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3.6.4.1 Input section basics

An input section description consists of a file name optionally followed by a list of section names in parentheses.

The file name and the section name may be wildcard patterns, which we describe further below (see section 3.6.4.2 Input section wildcard patterns).

The most common input section description is to include all input sections with a particular name in the output section. For example, to include all input `.text' sections, you would write:
 
*(.text)
Here the `*' is a wildcard which matches any file name. To exclude a list of files from matching the file name wildcard, EXCLUDE_FILE may be used to match all files except the ones specified in the EXCLUDE_FILE list. For example:
 
(*(EXCLUDE_FILE (*crtend.o *otherfile.o) .ctors))
will cause all .ctors sections from all files except `crtend.o' and `otherfile.o' to be included.

There are two ways to include more than one section:
 
*(.text .rdata)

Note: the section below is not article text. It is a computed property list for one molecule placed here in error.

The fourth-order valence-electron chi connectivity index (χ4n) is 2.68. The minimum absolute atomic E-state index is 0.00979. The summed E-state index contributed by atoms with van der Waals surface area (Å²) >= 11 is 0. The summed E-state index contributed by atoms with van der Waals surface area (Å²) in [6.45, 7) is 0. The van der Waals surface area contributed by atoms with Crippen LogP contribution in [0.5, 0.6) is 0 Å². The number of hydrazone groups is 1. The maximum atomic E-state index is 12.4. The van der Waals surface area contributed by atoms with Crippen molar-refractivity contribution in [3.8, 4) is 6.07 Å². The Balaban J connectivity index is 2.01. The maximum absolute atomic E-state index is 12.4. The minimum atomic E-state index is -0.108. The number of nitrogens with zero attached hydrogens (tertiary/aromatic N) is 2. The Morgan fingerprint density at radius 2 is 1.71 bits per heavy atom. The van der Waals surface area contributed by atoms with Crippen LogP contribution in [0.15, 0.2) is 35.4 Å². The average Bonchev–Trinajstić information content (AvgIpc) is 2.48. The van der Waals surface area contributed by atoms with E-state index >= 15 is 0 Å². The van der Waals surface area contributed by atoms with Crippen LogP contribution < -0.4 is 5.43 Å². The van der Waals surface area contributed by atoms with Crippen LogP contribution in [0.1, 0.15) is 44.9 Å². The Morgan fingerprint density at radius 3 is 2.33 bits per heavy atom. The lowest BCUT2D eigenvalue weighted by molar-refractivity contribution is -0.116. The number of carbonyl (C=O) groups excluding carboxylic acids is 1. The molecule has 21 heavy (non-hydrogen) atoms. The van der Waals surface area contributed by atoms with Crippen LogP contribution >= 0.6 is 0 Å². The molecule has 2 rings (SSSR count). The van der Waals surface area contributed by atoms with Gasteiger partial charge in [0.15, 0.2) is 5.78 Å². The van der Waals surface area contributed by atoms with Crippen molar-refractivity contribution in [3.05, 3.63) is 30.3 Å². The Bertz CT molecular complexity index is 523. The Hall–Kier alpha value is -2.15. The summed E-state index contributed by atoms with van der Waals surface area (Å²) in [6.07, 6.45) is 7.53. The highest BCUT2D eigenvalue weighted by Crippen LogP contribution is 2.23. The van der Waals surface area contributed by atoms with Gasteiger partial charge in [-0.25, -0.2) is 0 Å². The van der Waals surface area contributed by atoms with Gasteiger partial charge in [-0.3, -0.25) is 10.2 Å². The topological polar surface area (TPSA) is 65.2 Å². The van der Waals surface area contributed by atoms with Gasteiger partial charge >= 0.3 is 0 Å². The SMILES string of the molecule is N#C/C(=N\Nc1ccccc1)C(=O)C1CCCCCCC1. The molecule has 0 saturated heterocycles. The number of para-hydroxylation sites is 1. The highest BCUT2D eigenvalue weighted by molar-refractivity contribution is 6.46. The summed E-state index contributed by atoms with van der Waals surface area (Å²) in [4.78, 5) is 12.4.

*(.text) *(.rdata)
The difference between these is the order in which the `.text' and `.rdata' input sections will appear in the output section. In the first example, they will be intermingled, appearing in the same order as they are found in the linker input. In the second example, all `.text' input sections will appear first, followed by all `.rdata' input sections.

You can specify a file name to include sections from a particular file. You would do this if one or more of your files contain special data that needs to be at a particular location in memory. For example:
 
data.o(.data)

If you use a file name without a list of sections, then all sections in the input file will be included in the output section. This is not commonly done, but it may by useful on occasion. For example:
 
data.o

When you use a file name which does not contain any wild card characters, the linker will first see if you also specified the file name on the linker command line or in an INPUT command. If you did not, the linker will attempt to open the file as an input file, as though it appeared on the command line. Note that this differs from an INPUT command, because the linker will not search for the file in the archive search path.


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